Walk-in tile showers are the newest trend in bathroom design, a trend that has many homeowners thinking about installing tile over the drywall in their bathrooms. Is it a good idea? Can you tile over drywall in bathroom areas that aren’t your shower?
While you can tile over drywall in your bathroom, it isn’t a good idea. Drywall will eventually deteriorate from moisture, causing the tiles to crack, sag, or fall off. If you dream of a tiled shower, use an appropriate backing such as Kerdi-Board or cement board (which you can install over drywall).
Can I Tile Over Drywall?
Generally speaking, yes. Tiling over drywall is possible if the backing is properly prepared and located in an area where it isn’t exposed to moisture constantly.
If you’re wondering about tiling a bathroom, the rule above applies mostly to the shower area. As long as you have good ventilation in place (a large window and an adequate extractor fan), tiling the drywall in a bathroom gives you the same result as tiling the drywall in any other area of your home.
However, the shower area is constantly damp. Most ceramic tiles are impermeable; however, the grout isn’t. Sooner or later, water will infiltrate and get to the drywall behind.
You could now argue that there are moisture-resistant types of drywall. That’s perfectly true – and perhaps the type of drywall you have in your bathroom is already moisture-resistant. However, even the most moisture-resistant drywall won’t resist moisture exposure in the shower area.
Not only is a shower constantly damp, but the tile you plan to install won’t allow the drywall to breathe. Humidity will eventually damage the backing, resulting in the problems highlighted below.
4 Reasons Why You Can’t Tile Over Drywall In A Shower
Many manufacturers claim their drywall is perfectly safe to use in showers, but many fail to mention that you shouldn’t tile it. Here’s why.
As explained above, drywall attracts moisture, and the tile installed above it prevents the backing from drying between one shower and the other. Unlike wood, drywall won’t expand or shrink due to constant exposure to moisture, but it will crack and begin to crumble.
Without adequate backing, the tile will start to suffer, too. Depending on the type of cement or adhesive you used to fix it, this could translate into cracked tiles, sagging tiles, or tiles that simply fall off the drywall (posing a risk of injury).
Mold and mildew
Tiled or not, all drywall will develop mold and mildew in the shower. But if you can see the spots and deal with the problem promptly when the wall isn’t tiled, your fancy tiles will hide the issue.
Although you won’t be able to see the germs, they can still lead to a variety of health problems, including asthma triggering, allergies, respiratory infections, and a series of other airborne diseases.
When thinking about tiling drywall, most homeowners only think about drywall as a backing. They fail to remember that the drywall also has its own backing, generally consisting of wood studs.
As humidity damages drywall, the substrate will begin to crack. Water can travel through these cracks to the wood studs behind it, where it can lead to even bigger problems, including a mold issue generalized to the entire house.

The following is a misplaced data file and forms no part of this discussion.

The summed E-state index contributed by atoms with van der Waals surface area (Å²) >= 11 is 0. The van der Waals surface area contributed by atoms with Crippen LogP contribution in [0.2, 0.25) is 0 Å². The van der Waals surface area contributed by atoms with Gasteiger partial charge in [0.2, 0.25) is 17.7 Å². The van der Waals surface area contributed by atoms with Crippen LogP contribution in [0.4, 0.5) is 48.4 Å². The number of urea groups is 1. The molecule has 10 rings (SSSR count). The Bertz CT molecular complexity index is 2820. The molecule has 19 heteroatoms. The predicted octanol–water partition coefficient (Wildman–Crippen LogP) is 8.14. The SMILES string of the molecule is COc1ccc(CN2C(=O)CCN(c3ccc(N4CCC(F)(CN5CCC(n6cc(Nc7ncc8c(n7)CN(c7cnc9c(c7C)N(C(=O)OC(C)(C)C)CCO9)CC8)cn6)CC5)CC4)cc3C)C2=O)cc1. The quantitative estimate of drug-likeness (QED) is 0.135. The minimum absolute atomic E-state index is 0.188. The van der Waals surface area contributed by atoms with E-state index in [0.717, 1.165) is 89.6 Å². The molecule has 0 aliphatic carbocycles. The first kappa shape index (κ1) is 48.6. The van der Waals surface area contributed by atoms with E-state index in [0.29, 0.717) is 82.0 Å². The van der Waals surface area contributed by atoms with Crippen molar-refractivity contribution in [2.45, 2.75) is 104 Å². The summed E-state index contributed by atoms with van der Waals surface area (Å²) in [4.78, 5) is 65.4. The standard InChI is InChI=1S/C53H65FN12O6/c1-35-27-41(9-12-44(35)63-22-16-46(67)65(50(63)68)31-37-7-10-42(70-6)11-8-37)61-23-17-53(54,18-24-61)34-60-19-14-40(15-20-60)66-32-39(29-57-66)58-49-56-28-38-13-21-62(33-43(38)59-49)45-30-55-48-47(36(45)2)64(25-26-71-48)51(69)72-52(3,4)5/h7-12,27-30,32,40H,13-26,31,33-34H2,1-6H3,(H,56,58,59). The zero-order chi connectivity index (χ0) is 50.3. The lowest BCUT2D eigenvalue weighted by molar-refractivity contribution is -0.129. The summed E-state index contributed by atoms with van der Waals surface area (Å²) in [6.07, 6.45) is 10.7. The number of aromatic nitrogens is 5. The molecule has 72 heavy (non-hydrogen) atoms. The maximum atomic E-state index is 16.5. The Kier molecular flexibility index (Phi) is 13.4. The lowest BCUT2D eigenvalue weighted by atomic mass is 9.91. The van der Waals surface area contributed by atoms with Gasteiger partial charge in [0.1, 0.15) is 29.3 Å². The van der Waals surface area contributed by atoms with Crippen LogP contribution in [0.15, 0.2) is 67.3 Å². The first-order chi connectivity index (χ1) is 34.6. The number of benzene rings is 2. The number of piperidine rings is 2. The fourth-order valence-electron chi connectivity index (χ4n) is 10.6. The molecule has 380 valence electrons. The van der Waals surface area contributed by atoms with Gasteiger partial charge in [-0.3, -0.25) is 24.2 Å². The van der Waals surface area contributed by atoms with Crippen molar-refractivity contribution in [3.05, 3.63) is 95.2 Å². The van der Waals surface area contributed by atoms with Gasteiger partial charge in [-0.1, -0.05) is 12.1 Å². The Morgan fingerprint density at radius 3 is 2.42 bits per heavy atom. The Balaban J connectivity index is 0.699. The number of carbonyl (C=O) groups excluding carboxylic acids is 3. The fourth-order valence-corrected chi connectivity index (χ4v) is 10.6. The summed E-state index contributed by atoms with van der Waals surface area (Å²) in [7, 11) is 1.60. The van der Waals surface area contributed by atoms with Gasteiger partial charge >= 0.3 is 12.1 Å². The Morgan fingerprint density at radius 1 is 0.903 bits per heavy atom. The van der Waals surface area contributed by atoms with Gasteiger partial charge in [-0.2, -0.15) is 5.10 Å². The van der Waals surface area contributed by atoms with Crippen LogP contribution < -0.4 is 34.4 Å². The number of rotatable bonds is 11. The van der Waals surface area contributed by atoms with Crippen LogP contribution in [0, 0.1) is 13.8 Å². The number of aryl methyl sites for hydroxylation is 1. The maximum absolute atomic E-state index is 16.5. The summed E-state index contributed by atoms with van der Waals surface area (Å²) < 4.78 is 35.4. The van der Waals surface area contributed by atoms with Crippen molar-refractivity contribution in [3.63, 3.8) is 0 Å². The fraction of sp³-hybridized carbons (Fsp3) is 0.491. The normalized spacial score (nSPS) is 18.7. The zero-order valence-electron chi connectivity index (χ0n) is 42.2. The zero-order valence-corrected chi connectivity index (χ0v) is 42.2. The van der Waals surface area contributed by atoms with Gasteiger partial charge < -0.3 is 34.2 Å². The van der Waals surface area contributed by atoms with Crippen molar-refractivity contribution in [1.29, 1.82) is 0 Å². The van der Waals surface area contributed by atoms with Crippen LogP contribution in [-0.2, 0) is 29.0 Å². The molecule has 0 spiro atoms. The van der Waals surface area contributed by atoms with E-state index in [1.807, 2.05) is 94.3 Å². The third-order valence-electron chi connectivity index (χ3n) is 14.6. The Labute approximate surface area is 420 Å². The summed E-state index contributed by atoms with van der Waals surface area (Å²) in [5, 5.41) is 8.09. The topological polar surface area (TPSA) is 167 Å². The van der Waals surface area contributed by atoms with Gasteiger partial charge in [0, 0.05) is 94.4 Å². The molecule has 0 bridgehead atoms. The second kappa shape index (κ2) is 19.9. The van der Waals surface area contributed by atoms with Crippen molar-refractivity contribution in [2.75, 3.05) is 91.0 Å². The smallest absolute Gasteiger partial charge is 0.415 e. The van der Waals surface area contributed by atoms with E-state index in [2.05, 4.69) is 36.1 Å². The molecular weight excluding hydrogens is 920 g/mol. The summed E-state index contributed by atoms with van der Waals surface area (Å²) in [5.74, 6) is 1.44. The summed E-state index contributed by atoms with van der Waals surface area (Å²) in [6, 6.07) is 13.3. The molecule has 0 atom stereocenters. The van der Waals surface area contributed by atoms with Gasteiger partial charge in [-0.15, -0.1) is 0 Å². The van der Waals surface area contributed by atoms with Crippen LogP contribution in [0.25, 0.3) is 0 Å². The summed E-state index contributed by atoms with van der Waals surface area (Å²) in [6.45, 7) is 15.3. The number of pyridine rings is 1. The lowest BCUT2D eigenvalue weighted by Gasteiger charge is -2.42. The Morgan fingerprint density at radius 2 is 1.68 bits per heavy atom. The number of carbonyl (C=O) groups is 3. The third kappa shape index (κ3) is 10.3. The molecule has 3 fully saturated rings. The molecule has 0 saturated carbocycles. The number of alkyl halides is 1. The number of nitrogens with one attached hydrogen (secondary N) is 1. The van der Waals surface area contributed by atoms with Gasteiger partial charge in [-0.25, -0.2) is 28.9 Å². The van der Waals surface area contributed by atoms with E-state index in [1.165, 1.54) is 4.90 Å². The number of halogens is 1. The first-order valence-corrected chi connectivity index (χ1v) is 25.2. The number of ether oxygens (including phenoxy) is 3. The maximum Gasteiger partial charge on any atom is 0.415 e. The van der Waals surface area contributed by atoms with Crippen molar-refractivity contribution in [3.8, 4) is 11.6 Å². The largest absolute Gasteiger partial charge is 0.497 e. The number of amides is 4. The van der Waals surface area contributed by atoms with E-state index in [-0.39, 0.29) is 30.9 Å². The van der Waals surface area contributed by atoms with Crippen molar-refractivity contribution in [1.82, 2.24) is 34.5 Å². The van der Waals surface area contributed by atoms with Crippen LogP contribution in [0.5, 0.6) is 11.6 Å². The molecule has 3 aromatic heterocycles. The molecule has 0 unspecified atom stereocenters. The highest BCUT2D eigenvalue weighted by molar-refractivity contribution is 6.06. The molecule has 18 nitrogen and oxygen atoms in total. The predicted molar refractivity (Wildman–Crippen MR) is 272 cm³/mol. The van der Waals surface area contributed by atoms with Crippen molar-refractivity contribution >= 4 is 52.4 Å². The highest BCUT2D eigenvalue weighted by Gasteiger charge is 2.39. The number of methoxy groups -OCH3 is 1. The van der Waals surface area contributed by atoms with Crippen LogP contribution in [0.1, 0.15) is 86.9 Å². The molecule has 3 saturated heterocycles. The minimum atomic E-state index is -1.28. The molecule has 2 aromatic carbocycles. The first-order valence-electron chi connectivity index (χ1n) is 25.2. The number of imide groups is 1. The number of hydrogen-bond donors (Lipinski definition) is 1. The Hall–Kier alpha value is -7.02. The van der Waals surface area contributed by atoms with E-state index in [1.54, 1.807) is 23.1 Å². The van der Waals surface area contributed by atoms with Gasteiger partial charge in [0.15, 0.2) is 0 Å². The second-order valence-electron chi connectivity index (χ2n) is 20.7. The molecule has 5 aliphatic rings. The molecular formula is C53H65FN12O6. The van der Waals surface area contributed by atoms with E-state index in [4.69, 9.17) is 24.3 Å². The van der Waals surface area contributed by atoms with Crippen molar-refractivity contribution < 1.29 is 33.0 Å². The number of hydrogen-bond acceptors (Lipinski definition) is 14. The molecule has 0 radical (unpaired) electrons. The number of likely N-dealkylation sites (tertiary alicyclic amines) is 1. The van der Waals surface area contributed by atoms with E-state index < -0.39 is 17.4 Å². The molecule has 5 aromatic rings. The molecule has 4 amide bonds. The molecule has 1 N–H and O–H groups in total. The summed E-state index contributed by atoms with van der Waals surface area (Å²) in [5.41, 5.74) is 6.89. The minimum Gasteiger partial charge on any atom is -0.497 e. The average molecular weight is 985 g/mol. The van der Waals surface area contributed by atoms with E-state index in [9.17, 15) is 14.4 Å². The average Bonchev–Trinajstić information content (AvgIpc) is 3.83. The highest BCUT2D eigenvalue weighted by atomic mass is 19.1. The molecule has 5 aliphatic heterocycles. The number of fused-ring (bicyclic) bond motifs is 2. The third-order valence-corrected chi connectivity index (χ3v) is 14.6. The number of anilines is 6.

Like any organic matter, wood will eventually rot due to constant exposure to moisture, weakening the wall structure. If you don’t deal with the matter promptly, the drywall panel could eventually fall off.
Rot aside, another thing you have to worry about is pest control. You should keep in mind that absolutely all pests love water. Thus, the moisture trapped in your drywall will act as a magnet and attract nasty termites and carpenter ants, to name just a few.
If this happens, not only will your wood studs become weak due to rotting, but the pests feeding on the wood will further weaken their structure. It goes without saying that everything will collapse sooner or later.
Moreover, termites and carpenter ants can spread to other areas of your home.
Before You Start Tiling Over Drywall
Are you still convinced that tiling over drywall is a good idea? Make sure you prepare the surface properly before tiling it. Here’s a list of things you’ll need:
- Cleaning cloth or sponge
- Paint scraper
- Paint stripper
- Protective equipment
- Vacuum cleaner
Prepare Painted Drywall For Tile
While you can tile over drywall, you should never tile over wallpaper or painted surfaces, especially if the paint has a glossy finish. That’s because wallpaper or glossy paint doesn’t provide an adequate grip.
You will have to remove all traces of paint before installing the tiles. To do this, you can either sand the wall directly (if it is painted with water-based paint) or strip the paint first (if it is painted with oil-based paint).
If you have to strip off the paint, put on the protective equipment, including a mask with a respirator, and apply the chemical stripper following the instructions on the packaging. Let it react with the paint (about 15-20 minutes in general, although it could take longer depending on the product you use).
When it stops bubbling, grab the paint scraper and remove all loosened paint from the drywall.
If the wall is painted with water-based paint, place a disc of coarse-grip sandpaper on an orbital or palm sander and start stripping down the surface. Sand until you reach the drywall under the paint, changing the sandpaper each time it gets too loaded with dust and debris.
For a better and quicker result, wipe down the dust each time you change the sandpaper.
When you’re done, remove as much dust as possible with the vacuum cleaner, then wipe the wall with a damp cloth. Let it dry before installing the tile.
Prepare Unpainted Drywall For Tile
Preparing unpainted drywall is much more straightforward. You only have to clean the surface if necessary, preferably with a degreaser. Then, sand the entire wall with medium-grit sandpaper to create a uniform surface that is not smooth.
Remove all dust and debris with a vacuum cleaner and wipe the wall with a damp cloth. Let it dry before proceeding.